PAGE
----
Laurel and Associates, Ltd. – Madison, WI

Laurel Learning Tips

Tip #790: Make It Acceptable to Fail

On September 16, 2019, Posted by , In management and leadership, By , , With Comments Off on Tip #790: Make It Acceptable to Fail

“Success is not final, failure is not fatal: it is the courage to continue that counts.” Winston Churchill

Some failure can be fatal. The 2003 explosion of the Columbia space shuttle killed seven astronauts. The tragedy could have been avoided if the NASA managers had listened to the engineers.  The engineers knew how serious it was to have a piece of foam break off the left side of the shuttle at launch. The NASA managers just didn’t want to acknowledge there was anything wrong.

When employees feel they can’t speak up about mistakes and failures for fear of being blamed, and when managers keep their heads in the sand rather than acknowledge something is wrong, bad things can happen.

According … Read the rest

Tip #789: Follow TRIZ to Innovation

On September 9, 2019, Posted by , In management and leadership, By , With Comments Off on Tip #789: Follow TRIZ to Innovation

“It’s about creating a process that systematically understands the current situation- the constraints (time, money, capabilities, and capacity) and attributes that already exist today- and applies that knowledge in new ways to create new solutions.”  Brian S. Lassiter

In his article “Thinking Outside the Box: How Organizational Innovation Really Works,”  Brian S. Lassiter writes that brainstorming has been an ineffective method for companies to achieve real innovation. He cites Drew Boyd and Jacob Goldenberg (in an article for the Wall Street Journal), who say that the problem is that the traditional view of innovation- of having an unstructured approach to brainstorming solutions to various problems- does little to actually find relevant solutions for products and services. They feel that “thinking … Read the rest

Step #789: Follow TRIZ to Innovation

On September 9, 2019, Posted by , In management and leadership, By , With Comments Off on Step #789: Follow TRIZ to Innovation

“It’s about creating a process that systematically understands the current situation- the constraints (time, money, capabilities, and capacity) and attributes that already exist today- and applies that knowledge in new ways to create new solutions.”  Brian S. Lassiter

In his article “Thinking Outside the Box: How Organizational Innovation Really Works,” Brian S. Lassiter writes that brainstorming has been an ineffective method for companies to achieve real innovation. He cites Drew Boyd and Jacob Goldenberg (in an article for the Wall Street Journal), who say that the problem is that the traditional view of innovation- of having an unstructured approach to brainstorming solutions to various problems- does little to actually find relevant solutions for products and services. They feel that “thinking … Read the rest

Tip #788: How to Measure Intangibles

On September 3, 2019, Posted by , In trainers, With Comments Off on Tip #788: How to Measure Intangibles

Almost every talent development program has a variety of intangibles connected to it in some way. For many programs, the intangibles actually form the basis for the program in the beginning.” Jack J. Phillips and Patti P. Phillips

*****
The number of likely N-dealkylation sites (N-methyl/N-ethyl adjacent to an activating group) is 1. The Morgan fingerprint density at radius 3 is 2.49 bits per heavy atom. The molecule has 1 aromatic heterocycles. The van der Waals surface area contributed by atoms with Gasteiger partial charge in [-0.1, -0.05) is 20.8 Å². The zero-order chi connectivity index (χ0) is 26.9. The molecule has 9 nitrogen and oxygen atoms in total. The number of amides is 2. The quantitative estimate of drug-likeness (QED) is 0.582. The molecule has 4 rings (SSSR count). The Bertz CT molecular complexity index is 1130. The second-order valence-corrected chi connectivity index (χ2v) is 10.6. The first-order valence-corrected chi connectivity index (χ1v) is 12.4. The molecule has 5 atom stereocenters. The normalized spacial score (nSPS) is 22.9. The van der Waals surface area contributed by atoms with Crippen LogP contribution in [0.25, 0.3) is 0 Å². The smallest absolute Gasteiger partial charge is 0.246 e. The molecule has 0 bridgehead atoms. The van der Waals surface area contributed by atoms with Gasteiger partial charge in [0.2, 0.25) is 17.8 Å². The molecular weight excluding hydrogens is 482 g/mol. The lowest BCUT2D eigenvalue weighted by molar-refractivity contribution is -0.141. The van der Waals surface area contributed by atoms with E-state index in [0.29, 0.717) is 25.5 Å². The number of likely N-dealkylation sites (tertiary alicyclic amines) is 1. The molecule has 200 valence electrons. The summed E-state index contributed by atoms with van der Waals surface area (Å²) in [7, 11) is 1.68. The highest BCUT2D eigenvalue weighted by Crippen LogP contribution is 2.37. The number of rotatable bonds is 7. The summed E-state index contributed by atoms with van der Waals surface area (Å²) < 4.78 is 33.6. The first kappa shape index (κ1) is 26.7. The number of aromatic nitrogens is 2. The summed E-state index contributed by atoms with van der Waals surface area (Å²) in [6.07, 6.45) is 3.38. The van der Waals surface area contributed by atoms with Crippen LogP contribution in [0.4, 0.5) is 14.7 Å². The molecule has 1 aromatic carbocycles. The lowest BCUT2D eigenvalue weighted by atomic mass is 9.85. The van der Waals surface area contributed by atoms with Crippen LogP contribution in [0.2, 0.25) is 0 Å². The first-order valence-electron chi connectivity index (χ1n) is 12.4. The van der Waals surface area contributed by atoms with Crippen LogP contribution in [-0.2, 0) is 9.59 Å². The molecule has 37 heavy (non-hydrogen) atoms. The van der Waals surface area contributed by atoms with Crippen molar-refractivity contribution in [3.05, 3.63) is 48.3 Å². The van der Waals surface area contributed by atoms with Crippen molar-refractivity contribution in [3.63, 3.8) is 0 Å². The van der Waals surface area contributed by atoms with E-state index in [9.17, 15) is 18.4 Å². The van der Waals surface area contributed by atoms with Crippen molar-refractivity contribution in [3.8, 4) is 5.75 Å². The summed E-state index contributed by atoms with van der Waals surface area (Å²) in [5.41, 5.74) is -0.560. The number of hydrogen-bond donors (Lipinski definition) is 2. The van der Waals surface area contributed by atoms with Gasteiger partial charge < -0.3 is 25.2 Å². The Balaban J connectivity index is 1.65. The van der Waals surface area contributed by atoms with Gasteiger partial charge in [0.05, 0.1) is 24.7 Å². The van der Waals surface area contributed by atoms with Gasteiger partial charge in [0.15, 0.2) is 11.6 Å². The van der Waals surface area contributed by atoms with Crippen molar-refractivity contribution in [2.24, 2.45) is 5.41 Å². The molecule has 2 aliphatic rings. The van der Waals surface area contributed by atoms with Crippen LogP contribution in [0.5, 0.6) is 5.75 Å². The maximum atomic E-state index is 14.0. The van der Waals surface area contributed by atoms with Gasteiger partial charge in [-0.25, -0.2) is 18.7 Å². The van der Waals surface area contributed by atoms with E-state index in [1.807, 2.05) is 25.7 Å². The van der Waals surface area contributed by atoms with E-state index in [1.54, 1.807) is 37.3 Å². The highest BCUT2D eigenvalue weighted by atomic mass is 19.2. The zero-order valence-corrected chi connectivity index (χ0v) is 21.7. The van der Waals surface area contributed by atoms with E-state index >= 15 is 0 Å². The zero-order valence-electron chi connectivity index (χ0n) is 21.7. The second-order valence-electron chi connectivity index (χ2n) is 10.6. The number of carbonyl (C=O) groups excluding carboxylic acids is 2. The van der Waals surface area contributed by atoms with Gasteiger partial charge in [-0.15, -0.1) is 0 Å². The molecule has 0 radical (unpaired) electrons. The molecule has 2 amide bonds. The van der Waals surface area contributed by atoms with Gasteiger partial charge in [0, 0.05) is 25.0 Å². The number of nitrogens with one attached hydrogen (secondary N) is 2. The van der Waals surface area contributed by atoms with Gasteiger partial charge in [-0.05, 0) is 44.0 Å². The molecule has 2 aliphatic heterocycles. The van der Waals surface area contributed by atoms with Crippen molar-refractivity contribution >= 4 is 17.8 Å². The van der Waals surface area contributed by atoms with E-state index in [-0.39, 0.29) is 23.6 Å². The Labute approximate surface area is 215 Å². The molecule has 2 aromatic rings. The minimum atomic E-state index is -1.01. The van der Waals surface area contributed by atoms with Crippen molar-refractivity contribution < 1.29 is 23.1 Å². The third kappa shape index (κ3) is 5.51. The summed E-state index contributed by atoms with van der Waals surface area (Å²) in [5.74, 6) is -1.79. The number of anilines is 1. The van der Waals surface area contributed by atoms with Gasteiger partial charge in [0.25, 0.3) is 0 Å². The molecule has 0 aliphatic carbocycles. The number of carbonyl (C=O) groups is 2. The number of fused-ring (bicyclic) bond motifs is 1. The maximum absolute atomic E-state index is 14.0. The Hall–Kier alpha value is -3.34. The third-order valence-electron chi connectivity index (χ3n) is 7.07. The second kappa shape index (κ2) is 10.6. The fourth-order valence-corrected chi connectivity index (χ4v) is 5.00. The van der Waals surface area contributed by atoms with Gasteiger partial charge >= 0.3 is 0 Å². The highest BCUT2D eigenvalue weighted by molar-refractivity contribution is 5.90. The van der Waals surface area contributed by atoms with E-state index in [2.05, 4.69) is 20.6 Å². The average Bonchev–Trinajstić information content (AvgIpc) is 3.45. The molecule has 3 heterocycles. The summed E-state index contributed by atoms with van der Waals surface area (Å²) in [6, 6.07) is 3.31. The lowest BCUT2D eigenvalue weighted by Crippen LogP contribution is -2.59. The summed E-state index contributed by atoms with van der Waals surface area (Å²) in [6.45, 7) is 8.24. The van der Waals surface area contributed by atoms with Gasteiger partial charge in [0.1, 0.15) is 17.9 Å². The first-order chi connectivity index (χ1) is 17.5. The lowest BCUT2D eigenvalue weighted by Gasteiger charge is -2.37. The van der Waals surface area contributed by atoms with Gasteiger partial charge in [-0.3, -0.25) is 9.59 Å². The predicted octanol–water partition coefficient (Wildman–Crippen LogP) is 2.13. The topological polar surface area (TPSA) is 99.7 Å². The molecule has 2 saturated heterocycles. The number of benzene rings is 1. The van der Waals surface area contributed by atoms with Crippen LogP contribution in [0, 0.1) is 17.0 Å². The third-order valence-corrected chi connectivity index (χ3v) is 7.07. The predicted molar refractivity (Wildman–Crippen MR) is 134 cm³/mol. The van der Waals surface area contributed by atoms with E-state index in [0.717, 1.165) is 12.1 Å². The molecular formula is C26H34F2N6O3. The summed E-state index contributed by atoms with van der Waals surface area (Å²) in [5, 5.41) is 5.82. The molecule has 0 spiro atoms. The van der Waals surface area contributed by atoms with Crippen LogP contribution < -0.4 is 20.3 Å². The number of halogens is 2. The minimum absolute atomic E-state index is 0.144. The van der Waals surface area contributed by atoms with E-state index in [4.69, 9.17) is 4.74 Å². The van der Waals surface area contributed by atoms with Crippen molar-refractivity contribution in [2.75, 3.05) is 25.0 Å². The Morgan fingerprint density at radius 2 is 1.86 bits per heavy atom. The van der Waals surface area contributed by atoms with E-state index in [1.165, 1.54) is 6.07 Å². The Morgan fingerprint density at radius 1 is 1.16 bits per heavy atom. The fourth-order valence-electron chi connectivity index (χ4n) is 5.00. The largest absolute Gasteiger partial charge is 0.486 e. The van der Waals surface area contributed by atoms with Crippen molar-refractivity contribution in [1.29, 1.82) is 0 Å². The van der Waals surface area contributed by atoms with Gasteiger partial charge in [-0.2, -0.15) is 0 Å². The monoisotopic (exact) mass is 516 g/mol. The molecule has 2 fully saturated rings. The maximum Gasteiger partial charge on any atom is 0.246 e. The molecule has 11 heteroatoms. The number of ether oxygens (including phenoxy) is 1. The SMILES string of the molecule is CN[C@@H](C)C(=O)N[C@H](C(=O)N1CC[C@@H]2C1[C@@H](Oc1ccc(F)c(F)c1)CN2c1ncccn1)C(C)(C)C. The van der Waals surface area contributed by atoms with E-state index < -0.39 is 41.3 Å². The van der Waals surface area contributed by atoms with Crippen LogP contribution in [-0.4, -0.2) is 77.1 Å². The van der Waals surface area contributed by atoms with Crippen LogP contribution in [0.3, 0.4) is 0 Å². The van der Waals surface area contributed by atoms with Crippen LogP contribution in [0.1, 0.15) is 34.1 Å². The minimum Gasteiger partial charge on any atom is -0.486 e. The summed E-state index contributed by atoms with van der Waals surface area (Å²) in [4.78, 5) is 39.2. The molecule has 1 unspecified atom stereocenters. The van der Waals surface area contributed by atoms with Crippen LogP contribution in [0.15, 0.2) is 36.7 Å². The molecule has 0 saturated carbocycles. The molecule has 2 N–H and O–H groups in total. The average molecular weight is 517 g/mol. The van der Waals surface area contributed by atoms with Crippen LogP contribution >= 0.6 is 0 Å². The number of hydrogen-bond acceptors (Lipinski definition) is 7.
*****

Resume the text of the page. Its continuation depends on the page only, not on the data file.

In their article “Intangibles and Talent Development” Jack J. Phillips and Patti P. Phillips explain that it is possible to measure intangibles. They define intangibles as measures that cannot be converted to money credibly with a reasonable amount of resources. Most intangibles are perceptions, such as measures of customer satisfaction, job engagement and job satisfaction.

They indicate that teamwork, stress, communication, trust and other intangible measures “can easily be connected to a talent development program by following seven easy … Read the rest

Tip #787: The Trainer as Servant Leader

On August 26, 2019, Posted by , In trainers, By , With Comments Off on Tip #787: The Trainer as Servant Leader

“Good leaders must first become good servants.” Robert K. Greenleaf

In her article “Be the Trainer You Want to Have,” Candid Taylor Brandon suggests that trainers should follow the 10 principles of servant leadership:

  1. Listening: to hear what learners need
  2. Empathy: to meet the needs of diverse learners
  3. Healing: to help learners reconnect with work, heal and find joy again
  4. Awareness: to play to your strengths as a trainer
  5. Persuasion: to open dialogue to engage learners
  6. Conceptualization: to train on what’s real and possible
  7. Foresight: to be an advocate for learners in strategic planning
  8. Stewardship: to represent the organization in the best light
  9. Commitment to the growth of people: to build learners’ skills and abilities
  10. Building community: to keep communications
Read the rest

Tip #786: They Could, But Do They Want To?

On August 19, 2019, Posted by , In learning, With Comments Off on Tip #786: They Could, But Do They Want To?

“I never do anything I don’t want to do. Nor does anyone, but in my case I am always aware of it.”  Robert A. Heinlein

I’ve just read two interesting articles about motivation and volition. In the first article, Susan Fowler claims that there are three scientific truths of motivation. They have nothing to do with power, money, status or achievement.

Instead, she writes that “your high-quality motivation- and the energy to achieve your goals and find meaning in their pursuit- depends on creating choice, connection and competence.”

She says that we all want to thrive (do well and flourish) and thriving requires choice, connection and competence.

Ms. Fowler believes that the evidence is obvious:

Choice is necessary because … Read the rest